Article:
Wednesday, November 14, 2012

Definitional Mereotopology

Let us start with a basic idea: definitions of concepts can have parts. We can think about definitional parts in two ways, depending on whether we take the whole definition to count as a 'part' of the definition. When we count the definition itself as a 'part' of the definition, let's call this a basic definitional part of the concept defined and give it the abbreviation P. Basic definitional parts have the following basic properties:

(1) xPx
-> definitions are basic definitional parts of themselves

(2) xPy & yPz -> xPz
-> if x is a basic definitional part of y, and y is a basic definitional part of z, then x is also a basic definitional part of z.

(3) xPy & yPx -> x=y
-> if x and y are both basic definitional parts of each other, then they are the same definition, at least for any relevant purposes

So suppose our definition is that human beings are rational animals. Then we can say that rationality is a basic definitional part of the concept of humanity, and so is animality. It's also true (by (1)), that rational-animality is a basic definitional part (it's the basic definitional part that happens to be the whole thing). If part of the definition of 'rationality' is (just for example) 'capable in principle of grasping abstract universal concepts', this is a basic definitional part of rationality, and it is also (by (2)) a basic definitional part of anything of which rationality is a basic definitional part. And if rational-animality is a basic definitional part of animal-rationality and vice versa, then they can (by (3)) be treated as simply the same thing.

But we often use 'part' in a narrower sense, in which wholes are not counted as parts in the relevant sense. Let's call this a strict definitional part of the concept defined, and give it the abbreviation PP. Strict definitional parts are related to basic definitional parts in the following way:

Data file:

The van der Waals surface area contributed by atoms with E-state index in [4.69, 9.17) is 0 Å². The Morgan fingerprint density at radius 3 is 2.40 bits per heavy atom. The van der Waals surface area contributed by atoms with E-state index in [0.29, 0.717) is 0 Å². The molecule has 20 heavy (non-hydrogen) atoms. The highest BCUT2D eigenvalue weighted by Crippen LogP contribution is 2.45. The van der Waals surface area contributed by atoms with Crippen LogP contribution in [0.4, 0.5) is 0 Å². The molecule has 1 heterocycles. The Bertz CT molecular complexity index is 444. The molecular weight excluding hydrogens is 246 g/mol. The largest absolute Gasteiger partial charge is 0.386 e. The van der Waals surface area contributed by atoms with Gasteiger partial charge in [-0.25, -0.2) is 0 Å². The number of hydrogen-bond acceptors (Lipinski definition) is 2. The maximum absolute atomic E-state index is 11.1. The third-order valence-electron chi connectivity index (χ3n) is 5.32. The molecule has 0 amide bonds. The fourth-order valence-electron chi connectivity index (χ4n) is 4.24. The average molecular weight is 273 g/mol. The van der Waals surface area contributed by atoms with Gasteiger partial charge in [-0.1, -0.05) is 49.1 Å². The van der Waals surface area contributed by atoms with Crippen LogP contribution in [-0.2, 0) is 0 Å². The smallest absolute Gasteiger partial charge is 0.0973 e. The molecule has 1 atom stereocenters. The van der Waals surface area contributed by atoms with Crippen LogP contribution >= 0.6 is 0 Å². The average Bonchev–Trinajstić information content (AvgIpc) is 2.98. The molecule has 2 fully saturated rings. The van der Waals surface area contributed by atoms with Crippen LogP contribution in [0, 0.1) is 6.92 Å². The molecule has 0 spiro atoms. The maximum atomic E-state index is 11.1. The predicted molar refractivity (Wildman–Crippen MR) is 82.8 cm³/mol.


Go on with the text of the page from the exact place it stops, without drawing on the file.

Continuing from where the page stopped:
(4) xPPy <-> xPy & ~yPx
-> that is, x is a strict definitional part of y when it is a basic definitional part of y, but y is not a definitional part of it
-> or, in other words: strict definitional parts are basic definitional parts that are not equal to the whole

It's also clear that definitions can overlap. Basic definitional overlap, which we can abbrevaite as O, is easily defined: it occurs when there is something that is a basic definitional part of both definitions. (We could also define a strict definitional overlap using strict definitional parts.) Examples of definitional overlap between the definition of humanity and the definition of doghood would include things like animality, mammality, vertebratehood, and so forth.

We can also see that things can be relevant to definitions in various ways. Let's say we have basic definitional relevance, given the abbreviation C, whenever something is relevant to a definition in a way that meets the following conditions:

(5) xCx
-> definitions are definitionally relevant to themselves.

(6) xCy -> yCx
-> whenever x is definitionally relevant to y, the reverse is also true.

It is clear from this that if x definitionally overlaps with y, they are definitionally relevant to each other. Likewise, it is clear from this that all basic definitional parts and all strict definitional parts are definitionally relevant to the concepts for which they are parts.

We can get more specific by uniting our two concepts. Let something be internally relevant to the definition, abbreviated IP, if it meets the following condition:

(7) xIPy <-> (xPy & (zCx -> zOy))
-> x is internally relevant to the definition of y when x is part of y and when something, call it z,is definitionally relevant to x it is so in such a way that z definitionally overlaps with y.

And we can likewise let something be externally relevant to the definition (EC), when it is definitionally relevant to it but not so as to overlap with it: for instance, if definitions are indirectly relevant to each other without actually sharing any parts. (It's actually quite an interesting question whether this is possible, and, if so, the conditions under which it is.)

All of these, of course, are just some of the simpler possible mereotopological concepts applied to definitions of concepts; thus mereotopology can provide a rigorous vocabulary for talking about definitions.


  1. John Donne6:25 AM

    Thanks for this. I find basic  property #2 especially interesting, for it points me in a direction to think of those phenomena to which it does not or need not apply, and to mull over how such things differ from "definitions".

    I think I'll ponder it for a couple of days, at least.

  2. branemrys6:53 AM

    That's definitely one of the useful things about exercises like this.


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